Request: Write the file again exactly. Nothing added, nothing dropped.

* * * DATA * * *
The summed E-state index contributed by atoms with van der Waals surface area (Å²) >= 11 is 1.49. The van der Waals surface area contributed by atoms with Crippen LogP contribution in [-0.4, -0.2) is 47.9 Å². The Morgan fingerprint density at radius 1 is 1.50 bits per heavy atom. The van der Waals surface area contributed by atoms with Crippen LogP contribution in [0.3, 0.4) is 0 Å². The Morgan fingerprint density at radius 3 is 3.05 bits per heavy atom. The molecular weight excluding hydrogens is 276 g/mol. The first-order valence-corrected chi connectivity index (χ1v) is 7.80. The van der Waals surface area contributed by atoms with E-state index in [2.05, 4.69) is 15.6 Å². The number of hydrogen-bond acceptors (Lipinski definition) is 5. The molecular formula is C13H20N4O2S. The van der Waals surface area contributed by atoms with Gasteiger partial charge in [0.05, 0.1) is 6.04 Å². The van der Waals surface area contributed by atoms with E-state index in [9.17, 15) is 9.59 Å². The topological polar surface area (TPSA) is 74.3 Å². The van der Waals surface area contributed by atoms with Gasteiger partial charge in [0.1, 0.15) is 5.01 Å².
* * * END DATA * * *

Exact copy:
The summed E-state index contributed by atoms with van der Waals surface area (Å²) >= 11 is 1.49. The van der Waals surface area contributed by atoms with Crippen LogP contribution in [-0.4, -0.2) is 47.9 Å². The Morgan fingerprint density at radius 1 is 1.50 bits per heavy atom. The van der Waals surface area contributed by atoms with Crippen LogP contribution in [0.3, 0.4) is 0 Å². The Morgan fingerprint density at radius 3 is 3.05 bits per heavy atom. The molecular weight excluding hydrogens is 276 g/mol. The first-order valence-corrected chi connectivity index (χ1v) is 7.80. The van der Waals surface area contributed by atoms with E-state index in [2.05, 4.69) is 15.6 Å². The number of hydrogen-bond acceptors (Lipinski definition) is 5. The molecular formula is C13H20N4O2S. The van der Waals surface area contributed by atoms with Gasteiger partial charge in [0.05, 0.1) is 6.04 Å². The van der Waals surface area contributed by atoms with E-state index in [9.17, 15) is 9.59 Å². The topological polar surface area (TPSA) is 74.3 Å². The van der Waals surface area contributed by atoms with Gasteiger partial charge in [0.1, 0.15) is 5.01 Å².